What Weeks remembers best about Bulger is this: “He was a hard guy, tough as nails. A stone-cold killer. I know he’s 82 now, but still, he’s in great shape, mentally strong. I hear they’ve got him in protective custody to protect him from other inmates. But don’t put it past him: he might try to kill somebody himself. Put a shank in his hand and he’d know what to do with it.”
Richard Marinick is another former South Boston criminal who had dealings with Bulger. In the early 1980s, Marinick was a Massachusetts state trooper. He then crossed over to the other side of the law. Eventually, Marinick got busted on an armed-robbery charge, but before that he had numerous encounters with Bulger.
It was a rule of the Boston underworld that Bulger was supposed to get a cut from any criminal activity that took place in his jurisdiction. He heard that Marinick’s crew was making scores locally, and he wanted a piece of the action. Marinick remembers, “I’m walking along the street in Southie one day, and Bulger’s car pulls up. He says, ‘Get in.’ I’m sitting in the back seat, face to face with Jimmy. He says, ‘You’re a health nut, right, a healthy guy?’ Bulger was into good health, eating right, taking vitamin supplements; we’d talked about it before. ‘Well,’ he says, ‘what you’re doing now is not very healthy.’ He explained to me, ‘Our primary line of business is racketeering. Our secondary line of business is killing people. You do not want to be part of our secondary line of business ... I will kill you and run your body through the meat-grinding plant. I will grind up your body, put it in a plastic bag, and leave it on your mother’s doorstep.’”
As a negotiator, Bulger’s tactics were simple. “He absolutely terrified people, made them literally piss and shit in their pants,” says Marinick. “His high was making people afraid of him; that’s how he got pleasure from what he did.” Marinick, like Weeks, sees Bulger as an obsessive manipulator and schemer, proclivities he is now likely to apply to his current predicament as an incarcerated criminal.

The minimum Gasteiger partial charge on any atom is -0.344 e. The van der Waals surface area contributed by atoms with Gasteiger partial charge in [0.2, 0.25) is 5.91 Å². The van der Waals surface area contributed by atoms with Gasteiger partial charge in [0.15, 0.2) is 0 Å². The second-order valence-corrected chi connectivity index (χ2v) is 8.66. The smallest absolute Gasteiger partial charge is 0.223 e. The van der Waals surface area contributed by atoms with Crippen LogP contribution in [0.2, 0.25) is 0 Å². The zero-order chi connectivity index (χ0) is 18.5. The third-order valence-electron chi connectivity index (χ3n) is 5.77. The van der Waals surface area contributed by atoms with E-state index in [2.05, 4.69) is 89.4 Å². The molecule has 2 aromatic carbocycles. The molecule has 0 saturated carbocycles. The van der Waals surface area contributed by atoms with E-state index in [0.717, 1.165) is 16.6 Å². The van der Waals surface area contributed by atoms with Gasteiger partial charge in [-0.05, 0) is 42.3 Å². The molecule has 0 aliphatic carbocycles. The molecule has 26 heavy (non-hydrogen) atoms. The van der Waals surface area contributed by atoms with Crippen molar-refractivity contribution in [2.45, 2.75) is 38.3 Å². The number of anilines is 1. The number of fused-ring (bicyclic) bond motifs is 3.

Among the gangsters in Boston who interacted with Bulger, few were in as privileged a position as Patrick Nee. Like Bulger, Nee grew up in South Boston. A former Marine who served in Vietnam in the early 1960s, he returned home in 1965 just as the Boston gang wars were heating up. He was a prominent member of the Mullen gang, which clashed with Bulger’s crew. On multiple occasions, Nee and Bulger tried to kill one another, with Bulger shooting at Nee, and Nee stalking Bulger with a rifle. Today, whenever he is asked if he has any regrets in life, Nee responds, “I wish I’d killed Whitey Bulger when I had the opportunity.”
By the 1980s, Nee was in business with Bulger. They took part in an arms-smuggling operation in an attempt to send weapons to the Irish Republican Army. Nee was arrested and served eight years in prison. Afterward, Nee began to have suspicions about Bulger. “I knew something wasn’t right,” he says. “Others were getting arrested and sent to jail, but Bulger and Flemmi never seemed to get touched. We knew they had a relationship with Connolly; our understanding was that they were paying Connolly—he was on the take. But we didn’t know Whitey and Stevie were rats, supplying Connolly and the feds with information about us.”